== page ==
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Why is CVS so commonly seen across the corner from Walgreens?
When competing firms, such as CVS and Walgreens, are located close together it is called clustering. Clustering can be explained by game theory and specifically by “Hotelling’s Model of Spatial Competition.”
Here’s the theory in a nutshell: businesses want to locate themselves near the center of their potential customer population to attract the greatest amount of customers. When multiple competitors exist it would make sense, if they were working together, to spread out so that each competitor would have a share of the customer population. But competitors don’t work together, so this sort of arrangement will not work (or, in game theory parlance, it hasn’t reached “Nash Equilibrium”;). So, each competitor will simultaneously make the same decision to move to the best location. Nash Equilibrium occurs at “the point where neither of you can improve your position by deviating from your current strategy.” Nash Equilibrium will occur when all competitors have moved to the optimal location in terms of potential customers. Basically, for various population density areas there are only a few (maybe only one) optimal locations and the mathematics of competition drive all competitors to the optimal location.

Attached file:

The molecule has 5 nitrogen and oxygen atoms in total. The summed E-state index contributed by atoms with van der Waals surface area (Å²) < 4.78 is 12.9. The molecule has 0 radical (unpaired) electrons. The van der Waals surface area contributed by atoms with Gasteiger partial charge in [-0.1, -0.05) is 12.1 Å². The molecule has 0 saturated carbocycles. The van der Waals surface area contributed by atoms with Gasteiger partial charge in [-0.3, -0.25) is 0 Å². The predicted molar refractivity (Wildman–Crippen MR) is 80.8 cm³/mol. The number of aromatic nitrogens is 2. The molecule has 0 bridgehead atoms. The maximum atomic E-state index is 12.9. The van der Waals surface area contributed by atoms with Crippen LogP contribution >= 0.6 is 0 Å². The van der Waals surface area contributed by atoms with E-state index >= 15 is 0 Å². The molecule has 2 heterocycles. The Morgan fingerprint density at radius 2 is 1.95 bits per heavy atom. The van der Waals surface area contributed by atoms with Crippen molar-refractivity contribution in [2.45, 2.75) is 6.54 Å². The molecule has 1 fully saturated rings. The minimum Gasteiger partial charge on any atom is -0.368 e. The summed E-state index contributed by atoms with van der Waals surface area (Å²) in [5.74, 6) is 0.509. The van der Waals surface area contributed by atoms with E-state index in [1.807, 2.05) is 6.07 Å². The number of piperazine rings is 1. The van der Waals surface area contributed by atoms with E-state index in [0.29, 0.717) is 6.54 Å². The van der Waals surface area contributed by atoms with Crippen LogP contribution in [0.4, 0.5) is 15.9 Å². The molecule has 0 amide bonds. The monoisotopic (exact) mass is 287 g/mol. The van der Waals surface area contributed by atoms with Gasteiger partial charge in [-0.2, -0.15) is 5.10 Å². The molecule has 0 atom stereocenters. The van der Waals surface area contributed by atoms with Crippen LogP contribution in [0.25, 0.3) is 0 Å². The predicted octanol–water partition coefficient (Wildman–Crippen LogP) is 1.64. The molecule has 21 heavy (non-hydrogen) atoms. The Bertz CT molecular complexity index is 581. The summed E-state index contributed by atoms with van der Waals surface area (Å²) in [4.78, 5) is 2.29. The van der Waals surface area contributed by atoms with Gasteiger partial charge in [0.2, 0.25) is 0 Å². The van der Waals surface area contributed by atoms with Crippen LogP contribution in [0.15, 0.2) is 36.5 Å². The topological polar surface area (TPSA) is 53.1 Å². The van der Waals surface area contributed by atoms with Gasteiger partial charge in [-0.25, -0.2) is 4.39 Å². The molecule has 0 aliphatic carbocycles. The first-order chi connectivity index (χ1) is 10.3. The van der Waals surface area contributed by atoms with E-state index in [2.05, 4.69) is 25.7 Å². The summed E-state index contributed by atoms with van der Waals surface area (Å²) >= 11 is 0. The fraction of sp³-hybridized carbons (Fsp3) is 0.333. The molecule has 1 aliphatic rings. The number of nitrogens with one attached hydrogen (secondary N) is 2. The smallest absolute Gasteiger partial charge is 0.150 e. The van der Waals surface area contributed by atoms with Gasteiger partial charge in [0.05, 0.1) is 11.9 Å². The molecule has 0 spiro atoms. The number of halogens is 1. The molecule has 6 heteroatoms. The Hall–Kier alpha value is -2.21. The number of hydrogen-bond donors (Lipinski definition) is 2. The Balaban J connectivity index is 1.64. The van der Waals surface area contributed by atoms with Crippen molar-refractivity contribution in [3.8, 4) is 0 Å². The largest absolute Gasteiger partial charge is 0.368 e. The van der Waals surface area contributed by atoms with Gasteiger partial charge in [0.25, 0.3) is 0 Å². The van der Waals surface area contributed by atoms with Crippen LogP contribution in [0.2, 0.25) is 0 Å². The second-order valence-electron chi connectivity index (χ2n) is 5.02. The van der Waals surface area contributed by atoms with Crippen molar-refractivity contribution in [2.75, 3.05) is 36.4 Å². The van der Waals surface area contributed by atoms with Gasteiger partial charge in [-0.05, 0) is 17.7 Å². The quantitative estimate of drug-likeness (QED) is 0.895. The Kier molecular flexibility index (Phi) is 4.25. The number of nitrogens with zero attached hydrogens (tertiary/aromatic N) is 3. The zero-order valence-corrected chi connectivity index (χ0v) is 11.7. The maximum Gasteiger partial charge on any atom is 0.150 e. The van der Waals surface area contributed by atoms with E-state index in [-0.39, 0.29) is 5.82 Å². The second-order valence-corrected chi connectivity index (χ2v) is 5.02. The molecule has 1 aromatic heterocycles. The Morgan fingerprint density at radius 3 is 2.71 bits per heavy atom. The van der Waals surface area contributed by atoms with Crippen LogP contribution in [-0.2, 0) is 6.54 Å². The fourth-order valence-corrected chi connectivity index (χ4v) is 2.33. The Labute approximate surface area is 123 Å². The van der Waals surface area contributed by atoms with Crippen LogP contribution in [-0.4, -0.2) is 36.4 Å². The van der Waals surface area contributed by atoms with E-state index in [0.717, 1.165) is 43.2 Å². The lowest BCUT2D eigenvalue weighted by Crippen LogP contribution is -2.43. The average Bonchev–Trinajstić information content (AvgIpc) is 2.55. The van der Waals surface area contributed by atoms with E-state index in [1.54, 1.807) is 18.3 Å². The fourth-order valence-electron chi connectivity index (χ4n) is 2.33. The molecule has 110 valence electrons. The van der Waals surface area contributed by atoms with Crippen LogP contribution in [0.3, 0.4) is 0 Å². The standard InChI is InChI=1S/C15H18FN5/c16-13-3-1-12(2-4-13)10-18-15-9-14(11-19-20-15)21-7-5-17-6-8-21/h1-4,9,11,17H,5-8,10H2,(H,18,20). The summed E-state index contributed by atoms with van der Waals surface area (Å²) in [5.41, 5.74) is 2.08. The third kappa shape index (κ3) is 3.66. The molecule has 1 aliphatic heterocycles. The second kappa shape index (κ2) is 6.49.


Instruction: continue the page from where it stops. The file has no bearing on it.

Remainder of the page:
As explained by Jonathan Becher of SAP:
If a retailer opens a new location away from the current clustering, there are two potential results:
1. It will fail to capture enough consumers and eventually close.
2. It will become successful causing competitive stores to locate nearby.
Either way, clustering remains the norm.
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